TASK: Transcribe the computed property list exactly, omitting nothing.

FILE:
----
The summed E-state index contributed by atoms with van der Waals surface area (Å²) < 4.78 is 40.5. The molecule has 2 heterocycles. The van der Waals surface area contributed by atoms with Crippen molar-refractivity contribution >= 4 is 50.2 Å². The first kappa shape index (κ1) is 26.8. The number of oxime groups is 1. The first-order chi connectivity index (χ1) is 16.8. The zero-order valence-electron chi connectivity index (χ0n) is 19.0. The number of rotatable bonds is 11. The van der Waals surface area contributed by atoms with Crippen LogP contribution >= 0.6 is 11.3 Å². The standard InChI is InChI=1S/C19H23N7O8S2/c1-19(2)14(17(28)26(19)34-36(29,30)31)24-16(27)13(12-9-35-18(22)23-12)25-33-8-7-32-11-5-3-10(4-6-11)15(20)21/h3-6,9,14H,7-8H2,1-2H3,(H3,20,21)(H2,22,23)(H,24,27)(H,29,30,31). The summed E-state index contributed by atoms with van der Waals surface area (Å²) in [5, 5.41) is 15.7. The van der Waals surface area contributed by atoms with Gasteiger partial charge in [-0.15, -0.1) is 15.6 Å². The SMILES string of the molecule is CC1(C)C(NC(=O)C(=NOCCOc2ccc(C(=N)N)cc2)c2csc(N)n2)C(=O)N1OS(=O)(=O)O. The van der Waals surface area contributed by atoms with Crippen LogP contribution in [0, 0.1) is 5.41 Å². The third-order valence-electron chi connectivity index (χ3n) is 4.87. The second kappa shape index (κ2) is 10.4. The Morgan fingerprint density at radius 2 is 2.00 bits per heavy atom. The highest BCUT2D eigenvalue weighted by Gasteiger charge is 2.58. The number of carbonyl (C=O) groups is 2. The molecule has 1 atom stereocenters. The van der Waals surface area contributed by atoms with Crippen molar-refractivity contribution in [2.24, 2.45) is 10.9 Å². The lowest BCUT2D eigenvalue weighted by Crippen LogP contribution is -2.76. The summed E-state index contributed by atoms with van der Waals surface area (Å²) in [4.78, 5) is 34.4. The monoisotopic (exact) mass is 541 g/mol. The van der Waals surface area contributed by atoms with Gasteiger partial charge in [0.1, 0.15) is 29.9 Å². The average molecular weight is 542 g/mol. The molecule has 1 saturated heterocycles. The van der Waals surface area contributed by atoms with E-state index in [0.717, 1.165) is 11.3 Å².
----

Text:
The summed E-state index contributed by atoms with van der Waals surface area (Å²) < 4.78 is 40.5. The molecule has 2 heterocycles. The van der Waals surface area contributed by atoms with Crippen molar-refractivity contribution >= 4 is 50.2 Å². The first kappa shape index (κ1) is 26.8. The number of oxime groups is 1. The first-order chi connectivity index (χ1) is 16.8. The zero-order valence-electron chi connectivity index (χ0n) is 19.0. The number of rotatable bonds is 11. The van der Waals surface area contributed by atoms with Crippen LogP contribution >= 0.6 is 11.3 Å². The standard InChI is InChI=1S/C19H23N7O8S2/c1-19(2)14(17(28)26(19)34-36(29,30)31)24-16(27)13(12-9-35-18(22)23-12)25-33-8-7-32-11-5-3-10(4-6-11)15(20)21/h3-6,9,14H,7-8H2,1-2H3,(H3,20,21)(H2,22,23)(H,24,27)(H,29,30,31). The summed E-state index contributed by atoms with van der Waals surface area (Å²) in [5, 5.41) is 15.7. The van der Waals surface area contributed by atoms with Gasteiger partial charge in [-0.15, -0.1) is 15.6 Å². The SMILES string of the molecule is CC1(C)C(NC(=O)C(=NOCCOc2ccc(C(=N)N)cc2)c2csc(N)n2)C(=O)N1OS(=O)(=O)O. The van der Waals surface area contributed by atoms with Crippen LogP contribution in [0, 0.1) is 5.41 Å². The third-order valence-electron chi connectivity index (χ3n) is 4.87. The second kappa shape index (κ2) is 10.4. The Morgan fingerprint density at radius 2 is 2.00 bits per heavy atom. The highest BCUT2D eigenvalue weighted by Gasteiger charge is 2.58. The number of carbonyl (C=O) groups is 2. The molecule has 1 atom stereocenters. The van der Waals surface area contributed by atoms with Crippen molar-refractivity contribution in [2.24, 2.45) is 10.9 Å². The lowest BCUT2D eigenvalue weighted by Crippen LogP contribution is -2.76. The summed E-state index contributed by atoms with van der Waals surface area (Å²) in [4.78, 5) is 34.4. The monoisotopic (exact) mass is 541 g/mol. The van der Waals surface area contributed by atoms with Gasteiger partial charge in [0.1, 0.15) is 29.9 Å². The average molecular weight is 542 g/mol. The molecule has 1 saturated heterocycles. The van der Waals surface area contributed by atoms with E-state index in [0.717, 1.165) is 11.3 Å².